The past few weeks have been hellish for Americans. With one assault after another on our Constitution and our rights, it has felt like an endless stream of slaps to the face and punches to the gut.
From the decision by Federal Communications Commission Chair Ajit Pai to end net neutrality to the unconscionable late-night vote Friday by Senate Republicans on a tax reform bill that had amendments scribbled in by hand to Donald Trump’s unprecedented undoing of national monument designationsin Utah to the Supreme Court’s Muslim ban-affirming order on Monday, it feels as though the entire nation is under attack all at once.
No amount of controversy around special prosecutor Robert Mueller’s charges, Trump’s apparent obstruction of justice or the subpoena of his personal finances appears to derail the momentum of the radical Republican agenda.
While we are reeling in our efforts to make sense of what has transpired in the past few days, party members are already on to bigger and better things, such as cutting spending in the upcoming government budget negotiations, as if they realize that if they slow down for even a moment, we might catch our collective breath long enough to revolt.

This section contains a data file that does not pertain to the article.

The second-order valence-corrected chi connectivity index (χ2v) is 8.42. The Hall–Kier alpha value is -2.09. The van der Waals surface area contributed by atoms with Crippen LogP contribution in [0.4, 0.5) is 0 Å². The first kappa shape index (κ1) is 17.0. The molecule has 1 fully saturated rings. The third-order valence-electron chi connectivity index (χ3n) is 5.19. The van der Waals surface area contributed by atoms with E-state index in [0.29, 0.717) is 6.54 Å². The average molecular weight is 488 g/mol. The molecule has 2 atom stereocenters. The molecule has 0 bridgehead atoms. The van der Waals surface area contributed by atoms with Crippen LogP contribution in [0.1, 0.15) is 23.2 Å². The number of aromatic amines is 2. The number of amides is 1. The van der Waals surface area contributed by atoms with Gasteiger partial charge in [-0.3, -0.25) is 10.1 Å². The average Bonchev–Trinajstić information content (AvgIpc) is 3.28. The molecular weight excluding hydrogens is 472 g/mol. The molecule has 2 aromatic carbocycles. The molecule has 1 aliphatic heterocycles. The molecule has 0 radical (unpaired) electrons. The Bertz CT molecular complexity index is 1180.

It has been overwhelming, exhausting and traumatic. But that is because we are receiving each report in gut-wrenching isolation rather than as a single brick in a larger unified wall of injustice. Because there is little mainstream discussion of the broad outlines of the pro-corporate/conservative agenda, we are responding piecemeal to the assaults by our elected representatives. That is our greatest weakness. What we need is a Grand Unified Theory of politics to fuel our resistance.
Particle physicists have been in search of a Grand Unified Theory for years. But politics is easier than particle physics. If it isn’t immediately apparent what the GOP’s end goal was in passing a $1.5 trillion, deficit-causing, tax reform bill, it helps to step back and look at what the party’s overarching goal has been for decades: to undermine the power of government at every turn and make it subservient to corporations. Republicans are in it to break government from the inside out. So it should come as no surprise that the party’s next move is to deeply cut spending as a deadline for a government budget looms.